How do you get someone to stop impersonating you? There’s really no way to do it. If we threaten any sort of legal action, then we have another Danny Hellman/Ted Rall case, where it’s ugly and silly and everyone looks bad. If we leave it be, then many people — including The Wall Street Journal, which reported as much — believe that the two urls are part of a whole.

And here we are, giving the creator of the .org site exactly what I guess he wants: attention. I only hope that he will soon do the human thing and take down his site. We have been flattered by his imitation, but now are kind of tired.

— M.R.

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Dear, dear M.R.,

How can we like you now that we hear you’re filthy rich? Could this be true, that a publisher paid $1.4 million for your paperback? [This letter was severely edited]

Jason Eckert
Libertyville, Il

Okay Jason, As you know, because I don’t think of money as a personal effect, I’m not shy about revealing how money comes and goes. In this case, the path of this particular sum was interesting to me, and I had a feeling would be interesting to others. So, just to clarify: Only a fraction of the money in question actually makes its way to me. You see $1.4 million and you of course think it’ll be delivered straight to my door, the cash shoveled through my mail slot by two burly men in overalls. Oh but no. Chuckle, chuckle. No.

This is how it works: First, since Simon & Schuster contractually owned the rights to the paperback — but in this case agreed to auction those rights — they receive half of that auction price. So, S&S takes $700,000, leaving $700,000 for me. But not before the applicable agent takes 15 percent. Thus, $700,000 becomes $595,000. Then taxes. According to my accountant person, approximately 40 percent will be sliced, like meat from one of those wonderful rotating gyro meat-slicing machines. Which leaves $357,000, or most likely much less. Which is not bad, of course, but is not $1.4 million. And all of which Neal Pollack promises to blow on babes and room service during his book tour.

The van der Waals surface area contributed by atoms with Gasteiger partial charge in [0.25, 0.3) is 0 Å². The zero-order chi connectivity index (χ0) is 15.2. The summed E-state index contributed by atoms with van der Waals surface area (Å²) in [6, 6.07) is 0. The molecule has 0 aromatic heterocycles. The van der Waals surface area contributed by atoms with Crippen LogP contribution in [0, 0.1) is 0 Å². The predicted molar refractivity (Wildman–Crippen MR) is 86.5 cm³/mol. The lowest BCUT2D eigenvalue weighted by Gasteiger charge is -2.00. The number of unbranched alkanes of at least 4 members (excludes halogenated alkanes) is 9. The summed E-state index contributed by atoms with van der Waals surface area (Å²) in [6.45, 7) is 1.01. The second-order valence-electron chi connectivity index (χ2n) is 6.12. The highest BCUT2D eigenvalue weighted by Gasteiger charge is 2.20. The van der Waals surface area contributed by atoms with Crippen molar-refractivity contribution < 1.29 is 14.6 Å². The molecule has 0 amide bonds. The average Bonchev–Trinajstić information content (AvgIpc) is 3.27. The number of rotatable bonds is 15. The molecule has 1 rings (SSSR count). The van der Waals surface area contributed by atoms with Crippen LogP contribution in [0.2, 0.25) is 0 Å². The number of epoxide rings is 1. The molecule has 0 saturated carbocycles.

- - -

Dear M.R.,
Now I’m confused. First you say you can’t afford to keep the site up, then you say you’re publishing books. How can you afford one but not the other? Are you stupid or am I?
Tracy McDermott
Boston, MA

Ms. McDermott.

Thank you for your question. It is a fine question. It has an answer. Okay.

The money coming from and going to each outlet — website, book projects — is different. Our website, because it generates no income — we take no ads because they are ugly — was becoming an unlimted revenue drain. We paid for web hosting, for web programming, but received nothing in return.

As is, the print version of McSweeney’s is self-sufficient — we sell all of the copies we print, and thus can recoup our investment issue to issue. McSweeney’s Books will also be self-sufficient in a similar way. We are currently negotiating with a few printers in the U.S. — our books will be printed here, not in Iceland, to cut down on costs and pass along more to the authors — to provide us with a creative credit situation, wherein they might float us until a given book’s revenues come through. Of course, it is very, very slow, this process of being paid for the books sold.

But the point is that the website was originally started as a secondary element to the print version, our primary focus. Not smart enough to borrow money from one venture to pay for another, we figured that with the website’s rising costs — our service was charging us quite a bit for our high mail volume — we might not be able to justify the expense. Only with the support of benefactors like the Massachusetts McSweeney’s, who had an interest in funding the site — whether that was altruistic or vain we can only speculate — did it make sense.

But while under the wing of McSweeney’, we did a good deal of thinking about from whence money was coming and where it should be going. The question we had to ask was, is this website worth keeping up, given that at first glance it does not help our bottom line? We decided that it was, actually, important to our bottom line. Besides the subscriptions that are sold online, we will be using the website to provide readers with news about how to procure early and special copies of our books. With Neal Pollack’s book, for instance, we will afford readers the chance to pre-order signed and personalized copies of the book, at a discount, through us. Bulk discounts will be available, and we will be offering many incentives — T-shirts, rare copies of McSweeney’s, etc — to bookstores who order and/or sell the book in volume. News about incentives will be posted in the coming weeks.